ATA wishes to encourage good business practices and to foster a culture of prompt payment among its members. All members of the American Translators Association (ATA), by the act of joining the Association, agree to abide by the All members of the American Translators Association (ATA), by the act of joining the Association, agree to abide by the American Translators Association Code of Ethics and Professional Practice.

In addition to the principles outlined in the Code, ATA encourages all members to follow professional business practices. Such practices include exercising due diligence and good business judgment before accepting or offering work. Members should verify that the prospective client or vendor has a satisfactory business record and qualifications, and that there is a reasonable expectation of satisfactory future performance.

ATA recognizes that, even with due diligence, commercial disputes between members will sometimes arise. It is the policy of ATA not to undertake to resolve or publicize such disputes for the following reasons:

  1. Publicizing alleged cases of non-payment by members would require ATA to review such cases and make a finding of improper action, which is not feasible for lack of expertise and resources. It could also expose ATA to potentially expensive and damaging litigation. ATA does not have the expertise and resources to review such cases and make a finding of improper action. Publicizing alleged cases of non-payment by members could also expose ATA to potentially expensive and damaging litigation.
  2. The Board of Directors is obligated to allocate ATA resources in a way that maximizes the return to members on the investment they make in joining the organization. Pursuing a policy of intervention in commercial disputes would require ATA to set aside financial resources to cover potential legal costs or curtail other programs of established benefit to members.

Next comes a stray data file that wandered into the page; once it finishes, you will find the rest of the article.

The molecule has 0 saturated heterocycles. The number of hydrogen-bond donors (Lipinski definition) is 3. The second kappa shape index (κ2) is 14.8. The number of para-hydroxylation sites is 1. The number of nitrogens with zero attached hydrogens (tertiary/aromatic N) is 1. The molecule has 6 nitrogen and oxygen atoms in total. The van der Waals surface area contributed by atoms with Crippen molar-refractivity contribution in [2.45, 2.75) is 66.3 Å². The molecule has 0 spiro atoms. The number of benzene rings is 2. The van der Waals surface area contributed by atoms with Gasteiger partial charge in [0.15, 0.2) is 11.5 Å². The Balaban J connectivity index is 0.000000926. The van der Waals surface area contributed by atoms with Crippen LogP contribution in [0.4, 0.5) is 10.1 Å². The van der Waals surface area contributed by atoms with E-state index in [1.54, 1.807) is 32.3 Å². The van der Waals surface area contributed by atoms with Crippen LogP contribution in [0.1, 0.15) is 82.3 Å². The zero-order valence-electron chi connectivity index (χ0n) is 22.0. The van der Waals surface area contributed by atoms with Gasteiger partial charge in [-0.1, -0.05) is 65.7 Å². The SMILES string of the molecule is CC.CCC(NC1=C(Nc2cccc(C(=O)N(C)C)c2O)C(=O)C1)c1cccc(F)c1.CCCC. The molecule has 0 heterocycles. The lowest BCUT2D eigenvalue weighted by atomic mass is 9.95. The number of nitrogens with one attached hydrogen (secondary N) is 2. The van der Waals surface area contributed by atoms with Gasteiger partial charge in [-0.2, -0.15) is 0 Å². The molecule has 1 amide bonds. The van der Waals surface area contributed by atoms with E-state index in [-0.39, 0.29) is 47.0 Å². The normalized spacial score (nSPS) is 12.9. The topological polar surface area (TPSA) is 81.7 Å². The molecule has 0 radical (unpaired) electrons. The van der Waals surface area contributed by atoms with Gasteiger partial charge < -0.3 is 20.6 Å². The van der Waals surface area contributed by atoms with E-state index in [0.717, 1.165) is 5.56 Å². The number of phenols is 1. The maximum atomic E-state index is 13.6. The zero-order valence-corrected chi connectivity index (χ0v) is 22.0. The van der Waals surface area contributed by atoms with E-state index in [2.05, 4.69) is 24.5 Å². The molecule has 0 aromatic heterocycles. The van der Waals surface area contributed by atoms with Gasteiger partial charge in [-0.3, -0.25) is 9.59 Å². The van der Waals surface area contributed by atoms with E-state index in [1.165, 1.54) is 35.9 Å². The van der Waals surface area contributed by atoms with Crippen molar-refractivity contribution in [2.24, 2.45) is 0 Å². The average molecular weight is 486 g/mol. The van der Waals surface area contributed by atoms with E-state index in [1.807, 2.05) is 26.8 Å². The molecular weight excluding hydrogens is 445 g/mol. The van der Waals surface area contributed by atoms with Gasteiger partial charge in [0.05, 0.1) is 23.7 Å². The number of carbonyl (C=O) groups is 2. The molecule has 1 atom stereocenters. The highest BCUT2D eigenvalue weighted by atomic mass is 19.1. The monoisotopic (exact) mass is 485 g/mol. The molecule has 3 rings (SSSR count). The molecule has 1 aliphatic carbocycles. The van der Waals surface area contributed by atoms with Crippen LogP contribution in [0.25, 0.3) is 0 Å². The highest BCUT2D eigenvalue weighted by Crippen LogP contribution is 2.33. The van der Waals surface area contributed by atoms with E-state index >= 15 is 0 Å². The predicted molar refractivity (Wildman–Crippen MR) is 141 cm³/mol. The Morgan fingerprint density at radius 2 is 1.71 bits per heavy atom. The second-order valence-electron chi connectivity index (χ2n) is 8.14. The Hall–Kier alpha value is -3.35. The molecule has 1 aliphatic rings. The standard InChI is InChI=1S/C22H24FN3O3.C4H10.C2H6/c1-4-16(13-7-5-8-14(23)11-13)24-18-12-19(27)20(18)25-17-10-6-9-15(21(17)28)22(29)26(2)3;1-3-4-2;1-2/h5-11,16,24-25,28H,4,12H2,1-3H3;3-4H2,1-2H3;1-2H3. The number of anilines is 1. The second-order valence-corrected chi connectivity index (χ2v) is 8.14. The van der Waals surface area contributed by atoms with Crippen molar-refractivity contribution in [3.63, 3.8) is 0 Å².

3. If ATA were to adjudicate commercial disputes involving claims of non-performance on the part of language service companies, it would also be required to adjudicate disputes involving claims of non-performance by individual members. To do so, ATA would have to determine whether an individual member’s work for compensation meets professional standards, a function ATA is not prepared to undertake.

The ATA Ethics Committee may consider cases in which a member has been convicted of a felony or other crime of moral turpitude in a court of law, cases of alleged impropriety in the conduct of Association business, and other cases properly brought before it under Article III, Section 6 of the ATA Bylaws. The ATA Ethics Committee does not deal with complaints that are exclusively commercial disputes. However, members can submit cases to the Ethics Committee in which a member has been convicted of a felony or other crime of moral turpitude in a court of law, cases of alleged impropriety in the conduct of Association business, and other cases under Article III, Section 6 of the ATA Bylaws. The ATA Ethics Committee will decline to consider disputes of any other type.

ATA Committees, Chapters, and Divisions shall not publicize alleged cases of non-payment by members or non-members in any of their digital or print communications or publications. ATA members may express their individual views on commercial or other matters in private channels but may not do so on any ATA channels covered by this policy.

Approved by the ATA Board of Directors: October 31, 2021

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